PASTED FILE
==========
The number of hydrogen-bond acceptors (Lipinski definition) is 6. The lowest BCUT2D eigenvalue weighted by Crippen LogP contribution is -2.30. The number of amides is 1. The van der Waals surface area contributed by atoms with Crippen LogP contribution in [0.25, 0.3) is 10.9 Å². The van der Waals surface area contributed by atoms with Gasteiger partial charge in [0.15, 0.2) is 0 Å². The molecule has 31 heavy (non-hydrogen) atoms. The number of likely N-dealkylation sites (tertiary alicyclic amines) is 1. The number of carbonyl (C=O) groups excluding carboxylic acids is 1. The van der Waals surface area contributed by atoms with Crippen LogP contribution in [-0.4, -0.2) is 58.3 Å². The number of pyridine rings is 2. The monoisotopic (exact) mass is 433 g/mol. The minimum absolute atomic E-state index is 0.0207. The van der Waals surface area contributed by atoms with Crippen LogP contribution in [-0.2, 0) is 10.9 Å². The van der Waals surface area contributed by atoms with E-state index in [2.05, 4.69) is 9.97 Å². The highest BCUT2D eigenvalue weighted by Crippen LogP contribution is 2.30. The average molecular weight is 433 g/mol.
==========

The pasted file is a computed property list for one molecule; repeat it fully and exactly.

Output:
The number of hydrogen-bond acceptors (Lipinski definition) is 6. The lowest BCUT2D eigenvalue weighted by Crippen LogP contribution is -2.30. The number of amides is 1. The van der Waals surface area contributed by atoms with Crippen LogP contribution in [0.25, 0.3) is 10.9 Å². The van der Waals surface area contributed by atoms with Gasteiger partial charge in [0.15, 0.2) is 0 Å². The molecule has 31 heavy (non-hydrogen) atoms. The number of likely N-dealkylation sites (tertiary alicyclic amines) is 1. The number of carbonyl (C=O) groups excluding carboxylic acids is 1. The van der Waals surface area contributed by atoms with Crippen LogP contribution in [-0.4, -0.2) is 58.3 Å². The number of pyridine rings is 2. The monoisotopic (exact) mass is 433 g/mol. The minimum absolute atomic E-state index is 0.0207. The van der Waals surface area contributed by atoms with Crippen LogP contribution in [-0.2, 0) is 10.9 Å². The van der Waals surface area contributed by atoms with E-state index in [2.05, 4.69) is 9.97 Å². The highest BCUT2D eigenvalue weighted by Crippen LogP contribution is 2.30. The average molecular weight is 433 g/mol.